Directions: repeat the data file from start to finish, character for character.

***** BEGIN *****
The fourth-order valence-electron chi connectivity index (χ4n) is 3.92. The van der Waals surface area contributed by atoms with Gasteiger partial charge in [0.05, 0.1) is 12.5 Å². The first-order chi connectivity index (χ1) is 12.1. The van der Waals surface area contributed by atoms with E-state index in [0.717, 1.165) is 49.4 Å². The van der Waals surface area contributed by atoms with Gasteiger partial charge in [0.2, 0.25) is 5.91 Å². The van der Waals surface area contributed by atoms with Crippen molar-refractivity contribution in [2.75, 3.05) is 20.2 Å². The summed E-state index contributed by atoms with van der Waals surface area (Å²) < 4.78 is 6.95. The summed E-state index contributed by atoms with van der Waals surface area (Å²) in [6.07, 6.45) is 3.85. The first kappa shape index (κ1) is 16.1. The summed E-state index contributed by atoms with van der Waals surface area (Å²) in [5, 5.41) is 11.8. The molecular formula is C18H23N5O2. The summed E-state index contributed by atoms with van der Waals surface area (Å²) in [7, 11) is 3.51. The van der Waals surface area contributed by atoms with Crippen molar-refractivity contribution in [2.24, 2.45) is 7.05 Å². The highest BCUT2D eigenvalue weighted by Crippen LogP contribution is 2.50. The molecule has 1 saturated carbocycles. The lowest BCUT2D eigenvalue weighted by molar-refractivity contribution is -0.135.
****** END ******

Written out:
The fourth-order valence-electron chi connectivity index (χ4n) is 3.92. The van der Waals surface area contributed by atoms with Gasteiger partial charge in [0.05, 0.1) is 12.5 Å². The first-order chi connectivity index (χ1) is 12.1. The van der Waals surface area contributed by atoms with E-state index in [0.717, 1.165) is 49.4 Å². The van der Waals surface area contributed by atoms with Gasteiger partial charge in [0.2, 0.25) is 5.91 Å². The van der Waals surface area contributed by atoms with Crippen molar-refractivity contribution in [2.75, 3.05) is 20.2 Å². The summed E-state index contributed by atoms with van der Waals surface area (Å²) < 4.78 is 6.95. The summed E-state index contributed by atoms with van der Waals surface area (Å²) in [6.07, 6.45) is 3.85. The first kappa shape index (κ1) is 16.1. The summed E-state index contributed by atoms with van der Waals surface area (Å²) in [5, 5.41) is 11.8. The molecular formula is C18H23N5O2. The summed E-state index contributed by atoms with van der Waals surface area (Å²) in [7, 11) is 3.51. The van der Waals surface area contributed by atoms with Crippen molar-refractivity contribution in [2.24, 2.45) is 7.05 Å². The highest BCUT2D eigenvalue weighted by Crippen LogP contribution is 2.50. The molecule has 1 saturated carbocycles. The lowest BCUT2D eigenvalue weighted by molar-refractivity contribution is -0.135.